Usually, the word ‘stencil’ brings to mind lettering stencils and scrapbooking but that is not its only application. In the realm of quilting, a stencil can be used to trace a design on a quilting material before quilting. These stencils have grooves forming patterns that show where the fabric must be sewn. While freestyle quilting is simple, stenciled designs are more elaborate an serve as a great way to easily take quilting to the next level. Stencils can be used to fill negative space, create a complex border, add focal pieces or even cover the entire quilt with design. After the patterns are traced, they are stitched to form depressions by hand or using the quilting needle in a sewing machine.
To use a stencil, the basic supplies of quilting are needed along with the stencil and a non-permanent marking tool.. Once the top of the quilt has been finished, the top of the quilt, batting, and backing should be basted together. The stencil is placed at the center of the quilt and traced. Try to use a design that compliments the theme of the quilt and is not overly large or too small. If more than one design is being used, the stencil is repositioned and marked again. Use marking tools that will fade away eventually and that stand out clearly against the fabric of the quilt. Remember, it is better to take time to position the stencil initially than to realize a mistake at the very end.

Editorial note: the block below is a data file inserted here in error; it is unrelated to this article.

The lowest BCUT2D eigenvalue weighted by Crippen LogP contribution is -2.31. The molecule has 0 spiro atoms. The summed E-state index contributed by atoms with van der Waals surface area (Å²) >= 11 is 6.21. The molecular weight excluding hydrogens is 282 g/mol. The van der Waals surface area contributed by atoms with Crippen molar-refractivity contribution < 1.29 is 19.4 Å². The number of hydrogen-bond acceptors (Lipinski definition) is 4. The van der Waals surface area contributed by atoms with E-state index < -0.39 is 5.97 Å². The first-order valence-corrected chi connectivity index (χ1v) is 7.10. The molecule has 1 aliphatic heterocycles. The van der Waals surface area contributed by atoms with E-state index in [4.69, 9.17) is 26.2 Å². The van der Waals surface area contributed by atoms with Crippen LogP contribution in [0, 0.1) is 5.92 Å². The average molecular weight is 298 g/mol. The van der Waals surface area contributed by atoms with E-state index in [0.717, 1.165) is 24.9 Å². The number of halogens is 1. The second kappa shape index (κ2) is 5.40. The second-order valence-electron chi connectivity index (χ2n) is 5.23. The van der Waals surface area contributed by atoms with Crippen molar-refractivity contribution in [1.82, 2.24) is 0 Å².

The quilter can also use carbon paper, tailor’s chalk or even cellophane to transfer the design from the stencil to the pieced top. By using a stencil, not only will the quilter get consistently equal designs throughout the quilt, but it will be easier to reproduce the design on other quilts and will lend the finished quilt a more professional finishing.
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